View Article: PubMed Central - HTML - PubMed

Affiliation: Physiologie de la Reproduction et des Comportements, UMR 6175 INRA-CNRS-Université François Rabelais de Tours-Haras Nationaux, 37380 Nouzilly, France. xin.savois@tours.inra.fr

ABSTRACT

Background: NLRPs (Nucleotide-binding oligomerization domain, Leucine rich Repeat and Pyrin domain containing Proteins) are members of NLR (Nod-like receptors) protein family. Recent researches have shown that NLRP genes play important roles in both mammalian innate immune system and reproductive system. Several of NLRP genes were shown to be specifically expressed in the oocyte in mammals. The aim of the present work was to study how these genes evolved and diverged after their duplication, as well as whether natural selection played a role during their evolution.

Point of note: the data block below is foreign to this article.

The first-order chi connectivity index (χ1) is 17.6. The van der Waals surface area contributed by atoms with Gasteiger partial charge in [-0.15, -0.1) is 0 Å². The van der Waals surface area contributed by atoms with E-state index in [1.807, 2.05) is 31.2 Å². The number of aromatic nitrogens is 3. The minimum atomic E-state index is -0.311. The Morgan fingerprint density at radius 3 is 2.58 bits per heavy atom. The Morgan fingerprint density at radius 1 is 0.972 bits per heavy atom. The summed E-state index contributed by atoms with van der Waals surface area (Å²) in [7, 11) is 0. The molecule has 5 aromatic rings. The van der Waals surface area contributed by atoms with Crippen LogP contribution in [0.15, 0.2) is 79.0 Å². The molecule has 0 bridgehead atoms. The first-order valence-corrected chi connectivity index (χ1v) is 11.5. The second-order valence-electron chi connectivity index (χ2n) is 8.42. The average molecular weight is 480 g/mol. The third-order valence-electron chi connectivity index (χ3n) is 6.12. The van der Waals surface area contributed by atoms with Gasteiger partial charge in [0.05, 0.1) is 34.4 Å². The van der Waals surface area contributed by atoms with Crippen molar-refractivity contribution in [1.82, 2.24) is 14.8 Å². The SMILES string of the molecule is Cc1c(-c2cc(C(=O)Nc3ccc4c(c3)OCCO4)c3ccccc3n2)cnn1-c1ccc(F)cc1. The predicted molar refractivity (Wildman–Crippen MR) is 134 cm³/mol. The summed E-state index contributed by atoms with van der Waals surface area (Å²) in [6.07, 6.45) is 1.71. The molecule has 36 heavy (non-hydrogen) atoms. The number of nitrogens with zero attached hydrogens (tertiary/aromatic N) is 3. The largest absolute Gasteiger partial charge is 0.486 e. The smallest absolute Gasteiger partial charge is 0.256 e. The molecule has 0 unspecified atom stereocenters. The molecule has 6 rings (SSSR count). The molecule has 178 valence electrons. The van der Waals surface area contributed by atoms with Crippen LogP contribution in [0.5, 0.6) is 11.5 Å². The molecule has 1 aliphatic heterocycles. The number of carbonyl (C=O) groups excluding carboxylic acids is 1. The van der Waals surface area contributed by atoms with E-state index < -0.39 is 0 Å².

Results: By using in silico methods, we have evaluated the evolution and functional divergence of NLRP genes, in particular of mouse reproduction-related Nlrp genes. We found that (1) major NLRP genes have been duplicated before the divergence of mammals, with certain lineage-specific duplications in primates (NLRP7 and 11) and in rodents (Nlrp1, 4 and 9 duplicates); (2) tandem duplication events gave rise to a mammalian reproduction-related NLRP cluster including NLRP2, 4, 5, 7, 8, 9, 11, 13 and 14 genes; (3) the function of mammalian oocyte-specific NLRP genes (NLRP4, 5, 9 and 14) might have diverged during gene evolution; (4) recent segmental duplications concerning Nlrp4 copies and vomeronasal 1 receptor encoding genes (V1r) have been undertaken in the mouse; and (5) duplicates of Nlrp4 and 9 in the mouse might have been subjected to adaptive evolution.

Conclusion: In conclusion, this study brings us novel information on the evolution of mammalian reproduction-related NLRPs. On the one hand, NLRP genes duplicated and functionally diversified in mammalian reproductive systems (such as NLRP4, 5, 9 and 14). On the other hand, during evolution, different lineages adapted to develop their own NLRP genes, particularly in reproductive function (such as the specific expansion of Nlrp4 and Nlrp9 in the mouse).

Show MeSH